Ashvina, Aśvina, Aśvīna, Āśvina, Āśvīna: 16 definitions
Ashvina means something in Buddhism, Pali, Hinduism, Sanskrit, the history of ancient India, Marathi, Hindi. If you want to know the exact meaning, history, etymology or English translation of this term then check out the descriptions on this page. Add your comment or reference to a book if you want to contribute to this summary article.
The Sanskrit terms Aśvina and Aśvīna and Āśvina and Āśvīna can be transliterated into English as Asvina or Ashvina, using the IAST transliteration scheme (?).
Purana and Itihasa (epic history)
Aśvina (अश्विन) is a name mentioned in the Mahābhārata (cf. III.164.49, IX.44.6, IX.44.34, XIV.8.5, XIV.8) and represents one of the many proper names used for people and places. Note: The Mahābhārata (mentioning Aśvina) is a Sanskrit epic poem consisting of 100,000 ślokas (metrical verses) and is over 2000 years old.
The Purana (पुराण, purāṇas) refers to Sanskrit literature preserving ancient India’s vast cultural history, including historical legends, religious ceremonies, various arts and sciences. The eighteen mahapuranas total over 400,000 shlokas (metrical couplets) and date to at least several centuries BCE.
Vaishnavism (Vaishava dharma)
Āśvina (आश्विन), corresponding to “September-October”, refers to one of the months (māsa) in the Vedic calendar.—There are twelve months in a Vedic lunar calendar, and approximately every three years, there is a thirteenth month. Each month has a predominating deity and approximately corresponds with the solar christian months. [...] In accordance with the month of the year, one would utter the Vedic month, for example, āśvina-māsi.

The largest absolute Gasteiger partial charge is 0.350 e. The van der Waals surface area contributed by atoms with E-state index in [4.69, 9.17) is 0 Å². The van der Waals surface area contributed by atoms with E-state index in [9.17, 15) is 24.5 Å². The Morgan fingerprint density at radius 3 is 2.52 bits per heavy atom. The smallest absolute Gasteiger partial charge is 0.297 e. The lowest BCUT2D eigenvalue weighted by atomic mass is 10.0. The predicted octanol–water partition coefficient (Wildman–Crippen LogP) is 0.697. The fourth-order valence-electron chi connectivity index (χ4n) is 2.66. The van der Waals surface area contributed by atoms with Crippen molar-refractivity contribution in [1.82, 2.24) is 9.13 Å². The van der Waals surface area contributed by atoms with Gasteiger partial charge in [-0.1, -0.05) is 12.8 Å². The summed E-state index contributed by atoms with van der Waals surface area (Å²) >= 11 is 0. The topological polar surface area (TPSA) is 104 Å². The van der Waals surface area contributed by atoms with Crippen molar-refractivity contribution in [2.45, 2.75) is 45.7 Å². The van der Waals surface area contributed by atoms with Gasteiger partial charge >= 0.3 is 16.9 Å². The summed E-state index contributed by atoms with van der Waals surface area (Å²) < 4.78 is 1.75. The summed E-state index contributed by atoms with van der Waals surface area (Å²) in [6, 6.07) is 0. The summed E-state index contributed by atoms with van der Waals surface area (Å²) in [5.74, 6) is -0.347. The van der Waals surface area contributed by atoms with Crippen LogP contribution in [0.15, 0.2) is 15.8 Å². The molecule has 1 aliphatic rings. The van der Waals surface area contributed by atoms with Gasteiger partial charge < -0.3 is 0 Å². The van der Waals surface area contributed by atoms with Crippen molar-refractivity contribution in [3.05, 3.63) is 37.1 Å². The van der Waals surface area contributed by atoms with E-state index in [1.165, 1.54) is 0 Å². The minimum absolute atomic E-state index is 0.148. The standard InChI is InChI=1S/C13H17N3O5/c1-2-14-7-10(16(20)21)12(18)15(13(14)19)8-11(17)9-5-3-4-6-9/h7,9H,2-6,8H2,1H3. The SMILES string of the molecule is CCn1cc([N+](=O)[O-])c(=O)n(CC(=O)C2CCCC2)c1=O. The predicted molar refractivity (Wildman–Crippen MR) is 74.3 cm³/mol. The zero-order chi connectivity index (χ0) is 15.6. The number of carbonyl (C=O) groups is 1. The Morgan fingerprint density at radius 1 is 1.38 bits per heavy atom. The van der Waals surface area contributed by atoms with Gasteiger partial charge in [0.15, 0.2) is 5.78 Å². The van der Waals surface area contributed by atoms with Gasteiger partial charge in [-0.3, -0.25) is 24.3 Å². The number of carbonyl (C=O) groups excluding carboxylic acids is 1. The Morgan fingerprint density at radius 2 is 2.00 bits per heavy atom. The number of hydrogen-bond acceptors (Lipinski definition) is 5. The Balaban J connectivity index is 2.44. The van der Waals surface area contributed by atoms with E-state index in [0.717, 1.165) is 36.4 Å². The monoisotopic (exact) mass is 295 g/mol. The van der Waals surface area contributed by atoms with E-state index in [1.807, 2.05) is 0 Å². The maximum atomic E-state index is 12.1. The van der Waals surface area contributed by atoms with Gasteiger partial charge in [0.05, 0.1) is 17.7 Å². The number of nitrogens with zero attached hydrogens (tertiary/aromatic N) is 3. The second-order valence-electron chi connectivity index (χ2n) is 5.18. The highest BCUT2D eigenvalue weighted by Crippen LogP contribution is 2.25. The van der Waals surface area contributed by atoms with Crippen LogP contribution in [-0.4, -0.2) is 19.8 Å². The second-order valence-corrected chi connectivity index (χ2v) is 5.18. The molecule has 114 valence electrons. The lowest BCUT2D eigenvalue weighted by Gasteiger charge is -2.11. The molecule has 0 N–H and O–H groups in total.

The presiding deity of Āśvina is Padmanābha.
Vaishnava (वैष्णव, vaiṣṇava) or vaishnavism (vaiṣṇavism) represents a tradition of Hinduism worshipping Vishnu as the supreme Lord. Similar to the Shaktism and Shaivism traditions, Vaishnavism also developed as an individual movement, famous for its exposition of the dashavatara (‘ten avatars of Vishnu’).
Tibetan Buddhism (Vajrayana or tantric Buddhism)
Āśvina (आश्विन) (presided over by Śakra) is the seventh of twelve months, as commonly depicted in Buddhist Iconography, and mentioned in the 11th-century Niṣpannayogāvalī of Mahāpaṇḍita Abhayākara.—Accordingly, there are altogether twelve months [viz., Āśvina] having twelve deities as given in the kālacakra-maṇḍala.—“here they are all accompanied with their Śaktis, mostly four-armed and have their distinctive vehicles”.
Tibetan Buddhism includes schools such as Nyingma, Kadampa, Kagyu and Gelug. Their primary canon of literature is divided in two broad categories: The Kangyur, which consists of Buddha’s words, and the Tengyur, which includes commentaries from various sources. Esotericism and tantra techniques (vajrayāna) are collected indepently.
India history and geography
Āśvina.—(IE 7-1-2), ‘two’; cf. Aśvin. See IHQ, Vol. XXXIII, p. 101. Note: āśvina is defined in the “Indian epigraphical glossary” as it can be found on ancient inscriptions commonly written in Sanskrit, Prakrit or Dravidian languages.